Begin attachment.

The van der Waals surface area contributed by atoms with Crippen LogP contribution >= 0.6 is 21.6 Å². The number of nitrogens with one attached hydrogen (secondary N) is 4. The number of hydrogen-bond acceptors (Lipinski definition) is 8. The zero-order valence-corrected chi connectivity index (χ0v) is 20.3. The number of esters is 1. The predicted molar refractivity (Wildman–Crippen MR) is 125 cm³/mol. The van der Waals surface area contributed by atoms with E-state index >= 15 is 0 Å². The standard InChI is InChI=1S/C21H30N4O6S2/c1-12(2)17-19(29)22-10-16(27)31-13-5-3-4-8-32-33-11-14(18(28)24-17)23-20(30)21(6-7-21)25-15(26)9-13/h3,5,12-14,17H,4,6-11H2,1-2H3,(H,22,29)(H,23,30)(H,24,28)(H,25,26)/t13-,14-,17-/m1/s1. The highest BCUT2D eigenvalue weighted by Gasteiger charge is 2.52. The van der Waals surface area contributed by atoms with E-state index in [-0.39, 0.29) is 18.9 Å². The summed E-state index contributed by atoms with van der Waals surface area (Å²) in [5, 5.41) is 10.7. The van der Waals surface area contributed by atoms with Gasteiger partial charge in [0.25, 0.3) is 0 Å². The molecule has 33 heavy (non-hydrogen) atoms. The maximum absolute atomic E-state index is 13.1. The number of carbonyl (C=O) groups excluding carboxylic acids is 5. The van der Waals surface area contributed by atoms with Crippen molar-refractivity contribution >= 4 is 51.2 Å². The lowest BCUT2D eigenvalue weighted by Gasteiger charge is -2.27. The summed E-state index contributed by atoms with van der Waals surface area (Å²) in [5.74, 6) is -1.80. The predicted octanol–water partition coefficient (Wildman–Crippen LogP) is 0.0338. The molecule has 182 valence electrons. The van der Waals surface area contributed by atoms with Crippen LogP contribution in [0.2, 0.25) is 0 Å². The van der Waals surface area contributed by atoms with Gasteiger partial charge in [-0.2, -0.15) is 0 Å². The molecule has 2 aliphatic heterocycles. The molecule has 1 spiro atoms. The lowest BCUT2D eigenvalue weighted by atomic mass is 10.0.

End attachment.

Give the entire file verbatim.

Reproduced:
The van der Waals surface area contributed by atoms with Crippen LogP contribution >= 0.6 is 21.6 Å². The number of nitrogens with one attached hydrogen (secondary N) is 4. The number of hydrogen-bond acceptors (Lipinski definition) is 8. The zero-order valence-corrected chi connectivity index (χ0v) is 20.3. The number of esters is 1. The predicted molar refractivity (Wildman–Crippen MR) is 125 cm³/mol. The van der Waals surface area contributed by atoms with E-state index >= 15 is 0 Å². The standard InChI is InChI=1S/C21H30N4O6S2/c1-12(2)17-19(29)22-10-16(27)31-13-5-3-4-8-32-33-11-14(18(28)24-17)23-20(30)21(6-7-21)25-15(26)9-13/h3,5,12-14,17H,4,6-11H2,1-2H3,(H,22,29)(H,23,30)(H,24,28)(H,25,26)/t13-,14-,17-/m1/s1. The highest BCUT2D eigenvalue weighted by Gasteiger charge is 2.52. The van der Waals surface area contributed by atoms with E-state index in [-0.39, 0.29) is 18.9 Å². The summed E-state index contributed by atoms with van der Waals surface area (Å²) in [5, 5.41) is 10.7. The van der Waals surface area contributed by atoms with Gasteiger partial charge in [0.25, 0.3) is 0 Å². The molecule has 33 heavy (non-hydrogen) atoms. The maximum absolute atomic E-state index is 13.1. The number of carbonyl (C=O) groups excluding carboxylic acids is 5. The van der Waals surface area contributed by atoms with Crippen molar-refractivity contribution >= 4 is 51.2 Å². The lowest BCUT2D eigenvalue weighted by Gasteiger charge is -2.27. The summed E-state index contributed by atoms with van der Waals surface area (Å²) in [5.74, 6) is -1.80. The predicted octanol–water partition coefficient (Wildman–Crippen LogP) is 0.0338. The molecule has 182 valence electrons. The van der Waals surface area contributed by atoms with Crippen LogP contribution in [0.2, 0.25) is 0 Å². The van der Waals surface area contributed by atoms with Gasteiger partial charge in [-0.2, -0.15) is 0 Å². The molecule has 2 aliphatic heterocycles. The molecule has 1 spiro atoms. The lowest BCUT2D eigenvalue weighted by atomic mass is 10.0.